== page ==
EU economy commissioner Pierre Moscovici says it will be presented a new proposal for an agreement with Greece on Monday to avoid a Greek bankruptcy.
Moscovici added that there "is still room for negotiations."
Before the negotiations between Greece and creditors in the European Union and IMF stranded Friday the latest offer was a five-month extension of the huge loaning program.
Greece's Prime Minister Alexis Tsipras then refused the conditions on reforms in the labor, pension and tax regime as an attempt to "demean an entire people."
Greeks woke up on Monday to closed banks, political chaos and economic uncertainty. And the week has barely started.
- I can not believe it, says 50 years old Evgenia Gekou on his way to work on Monday morning.
Banks in the country will be closed for six days. The Stock exchange in Athens is closed until July 7. Meanwhile ATMs are closed in one day, and after that no one can take out more than 60 euros a day.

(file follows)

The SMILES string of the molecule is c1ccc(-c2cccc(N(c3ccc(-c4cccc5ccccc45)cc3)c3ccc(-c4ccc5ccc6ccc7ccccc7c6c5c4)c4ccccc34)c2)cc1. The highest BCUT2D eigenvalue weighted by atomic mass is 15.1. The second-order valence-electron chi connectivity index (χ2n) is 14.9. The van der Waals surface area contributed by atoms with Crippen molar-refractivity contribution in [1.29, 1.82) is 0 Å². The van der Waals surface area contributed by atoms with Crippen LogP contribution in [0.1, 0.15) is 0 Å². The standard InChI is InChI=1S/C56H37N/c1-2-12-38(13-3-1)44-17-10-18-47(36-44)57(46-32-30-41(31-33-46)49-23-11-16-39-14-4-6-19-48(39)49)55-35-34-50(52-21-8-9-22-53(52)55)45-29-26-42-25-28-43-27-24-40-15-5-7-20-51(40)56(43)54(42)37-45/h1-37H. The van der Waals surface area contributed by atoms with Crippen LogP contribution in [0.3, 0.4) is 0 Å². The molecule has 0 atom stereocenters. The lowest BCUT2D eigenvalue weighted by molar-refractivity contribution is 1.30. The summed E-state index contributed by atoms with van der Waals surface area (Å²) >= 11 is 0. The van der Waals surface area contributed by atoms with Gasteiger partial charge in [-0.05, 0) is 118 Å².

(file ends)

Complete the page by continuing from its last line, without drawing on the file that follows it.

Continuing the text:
- I have 5 euros in my pocket, I thought I'd try my luck here. What else can I say? It is a mess, says 58 years old Yannis Kalaizakis at an empty ATM in central Athens.
A bank source said Sunday that 60 percent of the country's ATMs had run out of money. In the supermarkets shelves are going empty, while there are long lines at gas stations where people are trying to refuel their cars.
It is the Greek government's surprising decision to halt negotiations with creditors in the EU and the IMF on the country's loaning program that has thrown the country into chaos.
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